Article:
LGBT Healthy Aging Toolkit

October 2015 | Leland Kiang, LICSW

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“"Research shows that more than a third of older Americans report having some difficulty with living independently, walking, self-care, hearing, memory, or vision."”

Healthy aging?  Who wouldn’t want to stay healthy as they age?   Yet, one doesn’t have to search far to hear about age-related challenges.  Research shows that more than a third of older Americans report having some difficulty with living independently, walking, self-care, hearing, memory, or vision.

While sobering, these statistics do not tell the whole story.  In fact, ageism, myths, and misconceptions have led many to believe that deterioration in old age is inevitable.   Yet many challenges, often thought to be normal in aging, are treatable or preventable. 

Intended as an orientation, this toolbox offers links to resources and practical steps to help all of us achieve good health as we age.


Even today, many people associate decline and deterioration as inevitable aspects of aging.  Yet, some characteristics—often mistakenly attributed to aging like fatigue, confusion, and frailty—may in fact be symptoms of treatable medical conditions.  Infections and dehydration, for example, are common causes of confusionFrailty, characterized by unintentional weight loss, may stem from Parkinson’s disease, cancer, or colitis; and fatigue is symptomatic of depression, high blood pressure, and heart disease.  While people of all ages and orientations benefit from receiving regular medical check-ups, doing so is especially important for LGBT elders, who run higher risks for certain diseases including breast cancer for lesbians, HIV for gay men, and heart disease for all LGBT elders.  LGBT elders concerned about sharing their sexual orientation with medical professionals may benefit from visiting LGBT-friendly physicians and clinics. 

Good nutrition and exercise also can protect elders from disease and decline.  Studies show older adults who exercise regularly may improve their ability to age independently, reduce their risk of falls, elevate their mood, and lower their risk of developing certain diseases.  In terms of “real life,” the National Institute on Aging notes that exercise may “make it easier to stand on tip toe to reach something on the top shelf…bend down to tie your shoes…[and] carry in groceries from the car.”  Healthy eating may reduce the risk of bone loss, stroke, heart disease, and certain cancers; as well as improve energy levels throughout the day.


As with misconceptions about healthy aging, misunderstandings about elder memory loss and mood abound.  While minor changes in the rate at which older brains learn and retrieve new information is not uncommon with aging, major memory changes (including failure to recognize loved ones, getting lost in familiar places, and confusion between day and night) should cause concern.  Dozens of medical conditions can cause memory loss.  “Dementia” causing diseases, like Alzheimer’s and Parkinson’s, are permanent and progressive, though in some cases medication may slow progression.  Other medical conditions (including infections, vitamin deficiencies, dehydration, and medication interactions) can cause what’s known as “delirium.”  Timely treatment of delirium can improve memory functioning.  A geriatrician or neurologist can help identify specific causes of memory loss.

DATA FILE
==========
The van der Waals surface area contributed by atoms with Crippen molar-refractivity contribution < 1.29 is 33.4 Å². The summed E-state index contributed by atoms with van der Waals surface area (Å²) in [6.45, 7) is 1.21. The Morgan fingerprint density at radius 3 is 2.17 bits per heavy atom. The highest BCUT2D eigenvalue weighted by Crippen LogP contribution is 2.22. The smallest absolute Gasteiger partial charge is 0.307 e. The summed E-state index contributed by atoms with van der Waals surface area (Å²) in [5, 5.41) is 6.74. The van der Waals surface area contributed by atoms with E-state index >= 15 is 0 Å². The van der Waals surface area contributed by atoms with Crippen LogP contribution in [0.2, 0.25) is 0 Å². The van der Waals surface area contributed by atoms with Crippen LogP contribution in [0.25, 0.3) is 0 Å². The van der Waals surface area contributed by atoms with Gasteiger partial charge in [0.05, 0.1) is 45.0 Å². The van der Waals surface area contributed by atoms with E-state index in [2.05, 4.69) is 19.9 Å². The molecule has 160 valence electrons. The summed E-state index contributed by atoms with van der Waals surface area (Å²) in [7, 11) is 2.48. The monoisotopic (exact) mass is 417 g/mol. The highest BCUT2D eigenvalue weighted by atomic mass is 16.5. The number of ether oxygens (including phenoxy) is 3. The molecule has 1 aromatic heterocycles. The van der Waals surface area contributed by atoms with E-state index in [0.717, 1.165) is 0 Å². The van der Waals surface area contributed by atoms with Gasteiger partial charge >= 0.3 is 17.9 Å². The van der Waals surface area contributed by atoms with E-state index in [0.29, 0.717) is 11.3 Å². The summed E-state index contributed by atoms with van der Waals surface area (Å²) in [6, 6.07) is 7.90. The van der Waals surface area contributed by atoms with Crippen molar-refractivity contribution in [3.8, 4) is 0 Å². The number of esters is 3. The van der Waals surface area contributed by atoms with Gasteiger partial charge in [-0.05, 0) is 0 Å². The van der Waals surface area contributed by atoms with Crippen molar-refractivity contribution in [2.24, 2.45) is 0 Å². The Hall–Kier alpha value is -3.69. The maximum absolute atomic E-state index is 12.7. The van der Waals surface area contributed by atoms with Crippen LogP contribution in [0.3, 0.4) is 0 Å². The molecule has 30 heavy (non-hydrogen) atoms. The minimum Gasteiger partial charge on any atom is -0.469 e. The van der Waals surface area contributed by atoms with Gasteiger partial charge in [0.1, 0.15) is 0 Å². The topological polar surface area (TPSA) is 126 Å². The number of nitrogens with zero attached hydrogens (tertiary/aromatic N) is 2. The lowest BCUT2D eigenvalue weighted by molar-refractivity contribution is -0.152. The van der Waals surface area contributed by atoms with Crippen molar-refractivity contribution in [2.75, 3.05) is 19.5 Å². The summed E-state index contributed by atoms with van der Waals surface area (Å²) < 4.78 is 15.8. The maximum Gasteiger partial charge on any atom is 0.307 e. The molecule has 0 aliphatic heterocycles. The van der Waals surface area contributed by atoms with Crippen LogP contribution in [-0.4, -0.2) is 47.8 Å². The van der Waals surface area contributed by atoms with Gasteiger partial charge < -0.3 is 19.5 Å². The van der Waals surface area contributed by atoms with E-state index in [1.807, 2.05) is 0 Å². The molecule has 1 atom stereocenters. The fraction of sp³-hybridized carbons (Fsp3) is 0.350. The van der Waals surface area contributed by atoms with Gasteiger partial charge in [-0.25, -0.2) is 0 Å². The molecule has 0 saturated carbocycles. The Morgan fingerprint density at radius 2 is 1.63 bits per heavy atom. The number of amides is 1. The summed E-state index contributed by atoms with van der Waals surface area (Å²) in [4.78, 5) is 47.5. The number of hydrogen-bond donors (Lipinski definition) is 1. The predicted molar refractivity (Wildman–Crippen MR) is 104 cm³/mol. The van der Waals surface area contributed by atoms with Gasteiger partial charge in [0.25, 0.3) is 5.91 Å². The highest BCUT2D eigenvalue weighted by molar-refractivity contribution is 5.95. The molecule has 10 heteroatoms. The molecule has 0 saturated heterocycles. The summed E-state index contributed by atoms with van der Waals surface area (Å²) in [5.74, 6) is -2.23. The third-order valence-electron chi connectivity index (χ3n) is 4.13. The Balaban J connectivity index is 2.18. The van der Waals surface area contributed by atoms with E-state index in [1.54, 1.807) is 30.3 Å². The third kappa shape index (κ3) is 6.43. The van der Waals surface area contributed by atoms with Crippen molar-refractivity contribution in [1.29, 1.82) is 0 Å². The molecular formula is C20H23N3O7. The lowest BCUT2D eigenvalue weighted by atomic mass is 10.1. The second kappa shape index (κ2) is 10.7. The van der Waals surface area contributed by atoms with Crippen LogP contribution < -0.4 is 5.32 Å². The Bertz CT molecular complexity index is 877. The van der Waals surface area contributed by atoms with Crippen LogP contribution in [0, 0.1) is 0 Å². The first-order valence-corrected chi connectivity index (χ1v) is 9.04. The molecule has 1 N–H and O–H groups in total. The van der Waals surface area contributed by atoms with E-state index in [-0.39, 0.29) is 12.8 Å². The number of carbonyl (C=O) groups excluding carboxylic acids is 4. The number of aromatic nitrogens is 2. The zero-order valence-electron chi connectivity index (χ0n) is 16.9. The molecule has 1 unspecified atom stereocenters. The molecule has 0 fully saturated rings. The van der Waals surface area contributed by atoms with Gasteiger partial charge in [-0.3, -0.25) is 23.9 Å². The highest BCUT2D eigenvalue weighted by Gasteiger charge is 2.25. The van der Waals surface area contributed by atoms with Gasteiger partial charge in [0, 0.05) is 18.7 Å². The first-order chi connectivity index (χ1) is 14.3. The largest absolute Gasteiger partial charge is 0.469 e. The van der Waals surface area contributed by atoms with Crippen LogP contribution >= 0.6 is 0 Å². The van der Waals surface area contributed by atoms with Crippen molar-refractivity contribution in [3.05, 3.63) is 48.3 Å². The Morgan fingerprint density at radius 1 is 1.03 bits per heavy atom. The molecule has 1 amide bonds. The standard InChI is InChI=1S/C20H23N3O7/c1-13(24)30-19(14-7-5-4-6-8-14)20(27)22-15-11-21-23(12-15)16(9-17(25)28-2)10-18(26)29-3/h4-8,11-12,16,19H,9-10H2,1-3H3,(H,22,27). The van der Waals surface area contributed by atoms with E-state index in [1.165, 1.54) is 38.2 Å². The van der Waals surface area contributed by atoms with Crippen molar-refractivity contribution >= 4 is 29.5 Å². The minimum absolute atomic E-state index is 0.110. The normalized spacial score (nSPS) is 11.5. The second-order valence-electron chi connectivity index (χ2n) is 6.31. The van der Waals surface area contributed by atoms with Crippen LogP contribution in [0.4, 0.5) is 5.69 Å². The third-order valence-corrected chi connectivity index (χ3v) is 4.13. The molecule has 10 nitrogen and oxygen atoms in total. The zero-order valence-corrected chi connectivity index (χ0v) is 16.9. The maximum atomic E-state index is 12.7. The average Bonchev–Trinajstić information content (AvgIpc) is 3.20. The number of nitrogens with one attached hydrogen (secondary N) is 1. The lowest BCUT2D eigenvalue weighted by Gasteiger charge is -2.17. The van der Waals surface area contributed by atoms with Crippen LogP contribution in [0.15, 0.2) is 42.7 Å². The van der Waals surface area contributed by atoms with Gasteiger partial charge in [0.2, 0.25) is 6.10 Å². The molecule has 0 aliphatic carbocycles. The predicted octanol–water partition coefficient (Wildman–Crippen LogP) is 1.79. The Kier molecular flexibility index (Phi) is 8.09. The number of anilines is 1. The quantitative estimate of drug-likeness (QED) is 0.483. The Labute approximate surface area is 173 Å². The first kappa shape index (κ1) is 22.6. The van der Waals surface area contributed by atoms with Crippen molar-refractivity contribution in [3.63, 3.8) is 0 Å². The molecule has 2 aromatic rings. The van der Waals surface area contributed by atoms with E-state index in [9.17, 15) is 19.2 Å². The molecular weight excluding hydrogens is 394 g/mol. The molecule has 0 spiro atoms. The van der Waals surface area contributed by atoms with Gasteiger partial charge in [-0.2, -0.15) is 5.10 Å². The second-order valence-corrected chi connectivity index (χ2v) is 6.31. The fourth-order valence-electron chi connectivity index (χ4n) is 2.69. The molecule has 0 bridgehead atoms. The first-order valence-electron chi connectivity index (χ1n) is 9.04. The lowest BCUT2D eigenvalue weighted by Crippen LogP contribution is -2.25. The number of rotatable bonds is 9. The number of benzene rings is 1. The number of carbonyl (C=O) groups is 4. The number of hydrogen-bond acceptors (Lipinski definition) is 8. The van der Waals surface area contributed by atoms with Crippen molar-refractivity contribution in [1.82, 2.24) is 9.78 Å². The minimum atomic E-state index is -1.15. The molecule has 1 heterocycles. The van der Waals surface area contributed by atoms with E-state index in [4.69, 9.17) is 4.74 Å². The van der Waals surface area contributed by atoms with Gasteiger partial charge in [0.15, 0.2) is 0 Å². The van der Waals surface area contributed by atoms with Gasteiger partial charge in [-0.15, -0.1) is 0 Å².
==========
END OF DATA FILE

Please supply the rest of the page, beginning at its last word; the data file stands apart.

Memory loss also can be caused by changes in mood, like depression and anxiety.  Due to decades of discrimination, LGBT elders are at greater risk of these mood disorders.  No longer seen as strictly psychological conditions, depression and anxiety have been linked to treatable changes in the body.  Many anti-depressant and anti-anxiety medications exist.  A physician can help choose the one that works best for their patient.  Non-medication treatment, like counseling or talk-therapy, also has been shown to be effective.

Research also indicates that LGBT individuals have higher risks of alcoholism.  While harmful to people of all ages, excessive alcohol consumption may be especially dangerous for older adults.  Normal changes in the body, along with disease and medication interactions increase elders risk for falls, worsening health, and death.

Sexuality and Intimacy

Misconceptions also exist about sexuality and aging.  One of the biggest myths is that older adults are not interested in sex, or for whatever reason should not have sex.  The desire for sex and intimacy continues even as people age; and a satisfying sex life has been associated with healthy aging.  Still, normal changes in the body, as well as illness and medications may necessitate modifications in the process.  Safe sex also should be practiced, especially when one is with a new partner.

Spirit and Community

Research suggests that older adults who engage with others in enjoyable activities, or otherwise have a feeling of purpose, live longer and healthier lives.  Like all older adults, LGBT elders find purpose via a variety of paths.  Some find it through faith and spirituality; others through creativity; and still others from volunteering, activism, or social engagement.  LGBT elders seeking new ways to engage or re-engage may find the following resources helpful.

Thanks to ageism and aging myths, many people in our society have a fatalistic view of getting older.  However, the truth is more complex.  Learning the truth about aging, and taking practical steps to reduce our risk of illness, may help each of us live longer, healthier, and more satisfying lives.


Leland Kiang, LICSW is manager of Iona Senior Services’ Information & Referral in Washington DC.  Iona’s program (202-895-9448) answers questions about elder-related human services in the DC metropolitan area.